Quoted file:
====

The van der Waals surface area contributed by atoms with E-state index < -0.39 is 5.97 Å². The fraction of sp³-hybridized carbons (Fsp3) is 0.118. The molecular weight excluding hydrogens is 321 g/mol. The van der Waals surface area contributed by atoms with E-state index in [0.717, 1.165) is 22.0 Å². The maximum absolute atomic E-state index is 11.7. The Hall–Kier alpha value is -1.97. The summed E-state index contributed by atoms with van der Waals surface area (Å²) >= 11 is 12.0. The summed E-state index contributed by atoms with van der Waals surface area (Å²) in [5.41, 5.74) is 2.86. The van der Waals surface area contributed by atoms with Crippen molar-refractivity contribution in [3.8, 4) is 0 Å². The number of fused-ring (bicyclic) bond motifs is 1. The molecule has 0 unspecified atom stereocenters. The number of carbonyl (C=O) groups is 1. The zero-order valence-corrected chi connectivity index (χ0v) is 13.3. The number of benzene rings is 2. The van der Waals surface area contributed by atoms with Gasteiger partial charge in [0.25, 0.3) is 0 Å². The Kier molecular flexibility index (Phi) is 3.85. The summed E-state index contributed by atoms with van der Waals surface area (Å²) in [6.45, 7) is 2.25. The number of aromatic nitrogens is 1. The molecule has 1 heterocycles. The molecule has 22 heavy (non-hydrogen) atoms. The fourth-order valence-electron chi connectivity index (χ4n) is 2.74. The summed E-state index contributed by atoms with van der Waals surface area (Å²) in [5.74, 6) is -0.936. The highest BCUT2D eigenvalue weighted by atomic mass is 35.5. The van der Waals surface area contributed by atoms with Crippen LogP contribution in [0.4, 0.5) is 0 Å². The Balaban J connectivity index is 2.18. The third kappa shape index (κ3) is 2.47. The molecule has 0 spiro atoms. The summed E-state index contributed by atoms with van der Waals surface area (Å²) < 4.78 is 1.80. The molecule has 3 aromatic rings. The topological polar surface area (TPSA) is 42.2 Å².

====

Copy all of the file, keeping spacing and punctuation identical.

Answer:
The van der Waals surface area contributed by atoms with E-state index < -0.39 is 5.97 Å². The fraction of sp³-hybridized carbons (Fsp3) is 0.118. The molecular weight excluding hydrogens is 321 g/mol. The van der Waals surface area contributed by atoms with E-state index in [0.717, 1.165) is 22.0 Å². The maximum absolute atomic E-state index is 11.7. The Hall–Kier alpha value is -1.97. The summed E-state index contributed by atoms with van der Waals surface area (Å²) >= 11 is 12.0. The summed E-state index contributed by atoms with van der Waals surface area (Å²) in [5.41, 5.74) is 2.86. The van der Waals surface area contributed by atoms with Crippen molar-refractivity contribution in [3.8, 4) is 0 Å². The number of fused-ring (bicyclic) bond motifs is 1. The molecule has 0 unspecified atom stereocenters. The number of carbonyl (C=O) groups is 1. The zero-order valence-corrected chi connectivity index (χ0v) is 13.3. The number of benzene rings is 2. The van der Waals surface area contributed by atoms with Gasteiger partial charge in [0.25, 0.3) is 0 Å². The Kier molecular flexibility index (Phi) is 3.85. The summed E-state index contributed by atoms with van der Waals surface area (Å²) in [6.45, 7) is 2.25. The number of aromatic nitrogens is 1. The molecule has 1 heterocycles. The molecule has 22 heavy (non-hydrogen) atoms. The fourth-order valence-electron chi connectivity index (χ4n) is 2.74. The summed E-state index contributed by atoms with van der Waals surface area (Å²) in [5.74, 6) is -0.936. The highest BCUT2D eigenvalue weighted by atomic mass is 35.5. The van der Waals surface area contributed by atoms with Crippen LogP contribution in [0.4, 0.5) is 0 Å². The Balaban J connectivity index is 2.18. The third kappa shape index (κ3) is 2.47. The molecule has 0 spiro atoms. The summed E-state index contributed by atoms with van der Waals surface area (Å²) < 4.78 is 1.80. The molecule has 3 aromatic rings. The topological polar surface area (TPSA) is 42.2 Å².